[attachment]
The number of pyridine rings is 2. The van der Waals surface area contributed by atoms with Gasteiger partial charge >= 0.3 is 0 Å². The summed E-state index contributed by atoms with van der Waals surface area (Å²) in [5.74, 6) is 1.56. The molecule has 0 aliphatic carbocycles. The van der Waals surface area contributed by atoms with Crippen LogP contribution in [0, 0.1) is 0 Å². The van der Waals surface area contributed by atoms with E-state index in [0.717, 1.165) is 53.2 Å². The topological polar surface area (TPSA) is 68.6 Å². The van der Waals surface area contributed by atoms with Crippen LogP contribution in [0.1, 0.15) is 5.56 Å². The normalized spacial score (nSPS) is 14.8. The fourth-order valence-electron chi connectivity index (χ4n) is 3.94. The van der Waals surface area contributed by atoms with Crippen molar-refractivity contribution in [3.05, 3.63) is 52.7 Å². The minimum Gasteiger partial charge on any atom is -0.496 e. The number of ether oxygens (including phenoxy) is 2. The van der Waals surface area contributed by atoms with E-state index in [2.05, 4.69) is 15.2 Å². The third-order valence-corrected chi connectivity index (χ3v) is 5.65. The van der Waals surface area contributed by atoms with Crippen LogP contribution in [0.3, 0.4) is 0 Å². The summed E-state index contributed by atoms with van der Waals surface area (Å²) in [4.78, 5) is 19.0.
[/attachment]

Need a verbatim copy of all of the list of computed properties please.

The number of pyridine rings is 2. The van der Waals surface area contributed by atoms with Gasteiger partial charge >= 0.3 is 0 Å². The summed E-state index contributed by atoms with van der Waals surface area (Å²) in [5.74, 6) is 1.56. The molecule has 0 aliphatic carbocycles. The van der Waals surface area contributed by atoms with Crippen LogP contribution in [0, 0.1) is 0 Å². The van der Waals surface area contributed by atoms with E-state index in [0.717, 1.165) is 53.2 Å². The topological polar surface area (TPSA) is 68.6 Å². The van der Waals surface area contributed by atoms with Crippen LogP contribution in [0.1, 0.15) is 5.56 Å². The normalized spacial score (nSPS) is 14.8. The fourth-order valence-electron chi connectivity index (χ4n) is 3.94. The van der Waals surface area contributed by atoms with Crippen molar-refractivity contribution in [3.05, 3.63) is 52.7 Å². The minimum Gasteiger partial charge on any atom is -0.496 e. The number of ether oxygens (including phenoxy) is 2. The van der Waals surface area contributed by atoms with E-state index in [2.05, 4.69) is 15.2 Å². The third-order valence-corrected chi connectivity index (χ3v) is 5.65. The van der Waals surface area contributed by atoms with Crippen LogP contribution in [0.3, 0.4) is 0 Å². The summed E-state index contributed by atoms with van der Waals surface area (Å²) in [4.78, 5) is 19.0.